Forming Open-Ended Questions
- Grades: 9–12
- Unit Plan:
- Respond to open-ended questions
- Work cooperatively
- Exhibit critical thinking skills
- Bloom's Taxonomy
- A short one-page text
- Open-ended questions (teacher created)
Set Up and Prepare
- Make sure you've read the short text and created open-ended questions for it.
Being able to answer open-ended questions is crucial in any classroom, but especially in New Jersey, where students must pass a state mandated test including open-ended questions in order to graduate. Once a teacher knows how to form these questions, her ability to introduce non-standard reading materials into the classroom increase. These materials can help your students achieve higher-level thinking and enjoy reading at the same time.
Step 1: After deciding on the text that you'd like the students to read, you should create a question that incorporates action words from Bloom's taxonomy and consists of at least two bullet points.
- Bullet #1 should ask students to refer specifically to the text or a given quote. At this level students are performing on the lower level of Bloom's Taxonomy.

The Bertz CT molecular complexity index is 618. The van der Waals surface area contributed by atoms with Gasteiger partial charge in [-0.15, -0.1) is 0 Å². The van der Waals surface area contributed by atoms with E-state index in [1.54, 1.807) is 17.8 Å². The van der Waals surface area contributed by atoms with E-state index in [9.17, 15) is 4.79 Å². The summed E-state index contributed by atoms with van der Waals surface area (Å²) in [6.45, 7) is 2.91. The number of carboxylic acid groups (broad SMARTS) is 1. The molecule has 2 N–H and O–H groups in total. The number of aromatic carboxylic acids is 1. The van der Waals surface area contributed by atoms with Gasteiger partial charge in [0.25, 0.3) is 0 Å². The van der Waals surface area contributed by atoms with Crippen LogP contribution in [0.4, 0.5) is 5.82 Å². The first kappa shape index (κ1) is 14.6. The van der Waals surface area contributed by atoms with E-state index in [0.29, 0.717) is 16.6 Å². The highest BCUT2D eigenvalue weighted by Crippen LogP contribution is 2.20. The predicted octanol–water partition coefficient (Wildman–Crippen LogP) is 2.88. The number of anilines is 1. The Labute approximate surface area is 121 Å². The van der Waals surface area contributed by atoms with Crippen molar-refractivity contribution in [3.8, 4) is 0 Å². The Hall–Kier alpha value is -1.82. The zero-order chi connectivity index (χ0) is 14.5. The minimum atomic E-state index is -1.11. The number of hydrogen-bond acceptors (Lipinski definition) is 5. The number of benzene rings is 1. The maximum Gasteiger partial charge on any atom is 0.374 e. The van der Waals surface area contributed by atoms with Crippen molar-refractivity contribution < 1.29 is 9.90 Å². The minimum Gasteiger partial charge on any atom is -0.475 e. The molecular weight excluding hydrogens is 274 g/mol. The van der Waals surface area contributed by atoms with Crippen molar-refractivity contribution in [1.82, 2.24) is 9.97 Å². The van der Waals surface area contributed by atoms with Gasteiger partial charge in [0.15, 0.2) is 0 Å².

- Bullet #2 usually asks students to take the material from the text and connect the information to their own lives and experiences. Students are asked to demonstrate how this text/ knowledge is mirrored in their own lives. At this level students are using the upper levels of Bloom's Taxonomy and higher level thinking skills.
Step 2: Tell you students the following:
- Your questions should never be able to be answered with one word or phrase.
- Paraphrase quotations in your own words. Select a character from a book, TV show or movie whose actions prove this quote to be true.
- Consider your own successes. Explain how perseverance has helped you become a successful person in at least two real life situations.
- Discuss the quotation in small groups.
Step 3: After a 5-minute discussion, distribute the questions and have the students discuss the questions in their groups.
Step 4: After another 5-minute discussion, have the students work individually to write their responses.
- Did you use words from Bloom's Taxonomy when forming your questions?
- Did students make connections between their lives and the quotation?
- Were students able to engage in useful conversation about the quote and the question?
- Were students able to answer each part of the question?
- Were the students able to make connections between their lives and the quote?